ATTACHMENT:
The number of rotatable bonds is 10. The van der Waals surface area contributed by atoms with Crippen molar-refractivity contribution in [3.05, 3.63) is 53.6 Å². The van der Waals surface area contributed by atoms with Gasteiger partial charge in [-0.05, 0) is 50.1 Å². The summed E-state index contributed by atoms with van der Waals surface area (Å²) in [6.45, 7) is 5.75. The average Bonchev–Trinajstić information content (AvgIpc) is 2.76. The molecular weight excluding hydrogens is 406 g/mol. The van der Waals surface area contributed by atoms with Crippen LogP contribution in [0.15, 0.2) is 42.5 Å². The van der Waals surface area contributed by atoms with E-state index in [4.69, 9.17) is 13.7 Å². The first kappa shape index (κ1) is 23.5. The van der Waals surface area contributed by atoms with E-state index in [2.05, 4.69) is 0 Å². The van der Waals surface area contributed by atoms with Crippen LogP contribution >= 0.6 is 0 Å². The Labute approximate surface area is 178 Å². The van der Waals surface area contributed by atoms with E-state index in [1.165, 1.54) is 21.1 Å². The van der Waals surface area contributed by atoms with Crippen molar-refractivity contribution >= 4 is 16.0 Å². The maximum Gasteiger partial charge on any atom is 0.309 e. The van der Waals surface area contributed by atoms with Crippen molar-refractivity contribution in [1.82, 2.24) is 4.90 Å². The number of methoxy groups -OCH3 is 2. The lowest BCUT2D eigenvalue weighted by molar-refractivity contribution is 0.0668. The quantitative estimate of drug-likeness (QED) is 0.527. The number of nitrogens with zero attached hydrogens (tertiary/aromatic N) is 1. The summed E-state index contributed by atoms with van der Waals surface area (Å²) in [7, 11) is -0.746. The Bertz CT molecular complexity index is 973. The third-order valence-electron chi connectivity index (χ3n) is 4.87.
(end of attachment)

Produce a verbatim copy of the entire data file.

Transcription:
The number of rotatable bonds is 10. The van der Waals surface area contributed by atoms with Crippen molar-refractivity contribution in [3.05, 3.63) is 53.6 Å². The van der Waals surface area contributed by atoms with Gasteiger partial charge in [-0.05, 0) is 50.1 Å². The summed E-state index contributed by atoms with van der Waals surface area (Å²) in [6.45, 7) is 5.75. The average Bonchev–Trinajstić information content (AvgIpc) is 2.76. The molecular weight excluding hydrogens is 406 g/mol. The van der Waals surface area contributed by atoms with Crippen LogP contribution in [0.15, 0.2) is 42.5 Å². The van der Waals surface area contributed by atoms with E-state index in [4.69, 9.17) is 13.7 Å². The first kappa shape index (κ1) is 23.5. The van der Waals surface area contributed by atoms with E-state index in [2.05, 4.69) is 0 Å². The van der Waals surface area contributed by atoms with Crippen LogP contribution >= 0.6 is 0 Å². The Labute approximate surface area is 178 Å². The van der Waals surface area contributed by atoms with E-state index in [1.165, 1.54) is 21.1 Å². The van der Waals surface area contributed by atoms with Crippen molar-refractivity contribution >= 4 is 16.0 Å². The maximum Gasteiger partial charge on any atom is 0.309 e. The van der Waals surface area contributed by atoms with Crippen molar-refractivity contribution in [1.82, 2.24) is 4.90 Å². The number of methoxy groups -OCH3 is 2. The lowest BCUT2D eigenvalue weighted by molar-refractivity contribution is 0.0668. The quantitative estimate of drug-likeness (QED) is 0.527. The number of nitrogens with zero attached hydrogens (tertiary/aromatic N) is 1. The summed E-state index contributed by atoms with van der Waals surface area (Å²) in [7, 11) is -0.746. The Bertz CT molecular complexity index is 973. The third-order valence-electron chi connectivity index (χ3n) is 4.87.